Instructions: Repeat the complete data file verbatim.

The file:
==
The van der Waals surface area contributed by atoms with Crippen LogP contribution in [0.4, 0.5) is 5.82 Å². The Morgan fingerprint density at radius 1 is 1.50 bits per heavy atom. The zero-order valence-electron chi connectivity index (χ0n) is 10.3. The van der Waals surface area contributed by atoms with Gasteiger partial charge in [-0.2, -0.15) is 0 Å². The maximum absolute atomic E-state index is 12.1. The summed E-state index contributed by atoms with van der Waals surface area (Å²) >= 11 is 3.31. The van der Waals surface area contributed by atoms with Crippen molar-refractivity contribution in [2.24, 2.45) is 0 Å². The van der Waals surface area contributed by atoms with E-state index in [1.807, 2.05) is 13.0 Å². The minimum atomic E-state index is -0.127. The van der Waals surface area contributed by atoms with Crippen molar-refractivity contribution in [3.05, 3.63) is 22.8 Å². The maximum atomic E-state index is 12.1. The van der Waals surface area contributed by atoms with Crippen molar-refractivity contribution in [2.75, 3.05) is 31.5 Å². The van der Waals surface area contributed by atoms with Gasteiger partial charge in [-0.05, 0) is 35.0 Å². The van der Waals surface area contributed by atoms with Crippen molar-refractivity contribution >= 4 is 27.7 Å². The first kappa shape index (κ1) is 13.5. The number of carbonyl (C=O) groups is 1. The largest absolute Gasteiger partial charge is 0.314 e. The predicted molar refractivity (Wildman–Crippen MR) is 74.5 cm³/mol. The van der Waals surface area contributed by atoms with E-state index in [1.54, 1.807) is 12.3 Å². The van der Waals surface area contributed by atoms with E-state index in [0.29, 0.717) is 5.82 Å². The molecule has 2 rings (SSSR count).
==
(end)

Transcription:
The van der Waals surface area contributed by atoms with Crippen LogP contribution in [0.4, 0.5) is 5.82 Å². The Morgan fingerprint density at radius 1 is 1.50 bits per heavy atom. The zero-order valence-electron chi connectivity index (χ0n) is 10.3. The van der Waals surface area contributed by atoms with Gasteiger partial charge in [-0.2, -0.15) is 0 Å². The maximum absolute atomic E-state index is 12.1. The summed E-state index contributed by atoms with van der Waals surface area (Å²) >= 11 is 3.31. The van der Waals surface area contributed by atoms with Crippen molar-refractivity contribution in [2.24, 2.45) is 0 Å². The van der Waals surface area contributed by atoms with E-state index in [1.807, 2.05) is 13.0 Å². The minimum atomic E-state index is -0.127. The van der Waals surface area contributed by atoms with Crippen molar-refractivity contribution in [3.05, 3.63) is 22.8 Å². The maximum atomic E-state index is 12.1. The van der Waals surface area contributed by atoms with Crippen molar-refractivity contribution in [2.75, 3.05) is 31.5 Å². The van der Waals surface area contributed by atoms with Gasteiger partial charge in [-0.05, 0) is 35.0 Å². The van der Waals surface area contributed by atoms with Crippen molar-refractivity contribution >= 4 is 27.7 Å². The first kappa shape index (κ1) is 13.5. The number of carbonyl (C=O) groups is 1. The largest absolute Gasteiger partial charge is 0.314 e. The predicted molar refractivity (Wildman–Crippen MR) is 74.5 cm³/mol. The van der Waals surface area contributed by atoms with E-state index in [1.54, 1.807) is 12.3 Å². The van der Waals surface area contributed by atoms with E-state index in [0.29, 0.717) is 5.82 Å². The molecule has 2 rings (SSSR count).